This “book” wasn’t so much a book as it was a long essay; nonetheless, I’m archiving it under my bookNotes tag. The essay is a lament on the state of mathematics education, but I think it’s quite applicable to many disciplines of education (including tech). The author explains the dilemma thus:
If I had to design a mechanism for the express purpose of destroying a child’s natural curiosity and love of pattern-making, I couldn’t possibly do as good a job as is currently being done—I simply wouldn’t have the imagination to come up with the kind of senseless, soul-crushing ideas that constitute contemporary mathematics education.
However, the author argues that if mathematics education (and I would suggest tech) were based more in the history, philosophy, and art of the underlying principles of the discipline, then learning it through practice would probably be a lot more fun than it often is.
There is such breathtaking depth and heartbreaking beauty in [the] ancient art form [of mathematics]. How ironic that people dismiss [it] as the antithesis of creativity. They are missing out on an art form older than any book, more profound than any poem, and more abstract than any abstract…We could all be having so much more fun.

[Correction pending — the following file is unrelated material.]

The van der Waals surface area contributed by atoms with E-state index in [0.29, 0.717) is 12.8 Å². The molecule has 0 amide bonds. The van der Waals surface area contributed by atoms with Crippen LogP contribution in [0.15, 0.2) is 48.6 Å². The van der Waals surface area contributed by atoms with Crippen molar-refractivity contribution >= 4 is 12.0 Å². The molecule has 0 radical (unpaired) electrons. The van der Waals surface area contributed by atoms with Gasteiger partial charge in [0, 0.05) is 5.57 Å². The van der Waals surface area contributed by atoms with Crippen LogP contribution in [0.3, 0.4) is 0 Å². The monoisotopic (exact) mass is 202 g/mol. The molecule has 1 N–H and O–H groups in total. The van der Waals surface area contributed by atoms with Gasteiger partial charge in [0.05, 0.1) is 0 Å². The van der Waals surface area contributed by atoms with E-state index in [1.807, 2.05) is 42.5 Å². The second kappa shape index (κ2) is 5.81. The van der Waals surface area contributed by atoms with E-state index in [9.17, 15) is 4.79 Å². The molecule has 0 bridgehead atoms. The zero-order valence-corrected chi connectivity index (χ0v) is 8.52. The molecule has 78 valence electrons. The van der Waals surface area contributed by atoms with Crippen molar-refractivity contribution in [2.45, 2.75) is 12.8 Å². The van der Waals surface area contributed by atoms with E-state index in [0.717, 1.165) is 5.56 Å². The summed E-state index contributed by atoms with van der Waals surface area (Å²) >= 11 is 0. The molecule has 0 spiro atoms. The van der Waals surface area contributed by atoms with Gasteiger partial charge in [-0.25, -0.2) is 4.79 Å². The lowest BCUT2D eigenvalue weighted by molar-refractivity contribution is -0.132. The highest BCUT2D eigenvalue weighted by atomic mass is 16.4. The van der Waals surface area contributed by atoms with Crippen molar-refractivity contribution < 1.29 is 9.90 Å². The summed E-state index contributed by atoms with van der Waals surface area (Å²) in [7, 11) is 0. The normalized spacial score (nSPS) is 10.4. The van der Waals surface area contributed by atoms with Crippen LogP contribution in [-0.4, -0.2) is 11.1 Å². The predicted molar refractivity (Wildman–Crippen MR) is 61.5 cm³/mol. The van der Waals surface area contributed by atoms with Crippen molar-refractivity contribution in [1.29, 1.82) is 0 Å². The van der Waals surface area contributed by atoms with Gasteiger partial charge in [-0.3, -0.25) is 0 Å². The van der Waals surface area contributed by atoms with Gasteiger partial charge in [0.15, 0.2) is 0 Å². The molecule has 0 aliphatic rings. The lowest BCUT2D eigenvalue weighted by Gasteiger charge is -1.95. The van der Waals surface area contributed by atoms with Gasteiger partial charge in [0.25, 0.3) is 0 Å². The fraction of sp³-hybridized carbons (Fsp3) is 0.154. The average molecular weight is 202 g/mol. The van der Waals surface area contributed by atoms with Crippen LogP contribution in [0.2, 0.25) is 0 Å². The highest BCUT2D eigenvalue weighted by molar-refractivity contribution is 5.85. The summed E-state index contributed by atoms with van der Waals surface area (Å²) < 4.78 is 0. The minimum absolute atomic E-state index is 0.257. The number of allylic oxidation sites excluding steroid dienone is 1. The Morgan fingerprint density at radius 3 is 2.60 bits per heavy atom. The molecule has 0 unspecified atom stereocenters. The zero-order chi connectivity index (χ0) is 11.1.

I think the spirit of technology—specifically building for the web—retains some of the art behind the form. There’s still a lot of people doing work on the web who didn’t learn it through any kind of standardized education. They learned it through tinkering ans experimentation because it was simply fun to do. But as more and more people learn “to code” as a kind of trade, perhaps we should be very wary of trodding the same educational path math has taken. If “writing code” is merely banging out something until the computer compiles and runs it, we’re likely to end up in a similar situation as math where the “rich and fascinating adventure of the imagination has been reduced to a sterile set of...procedures”.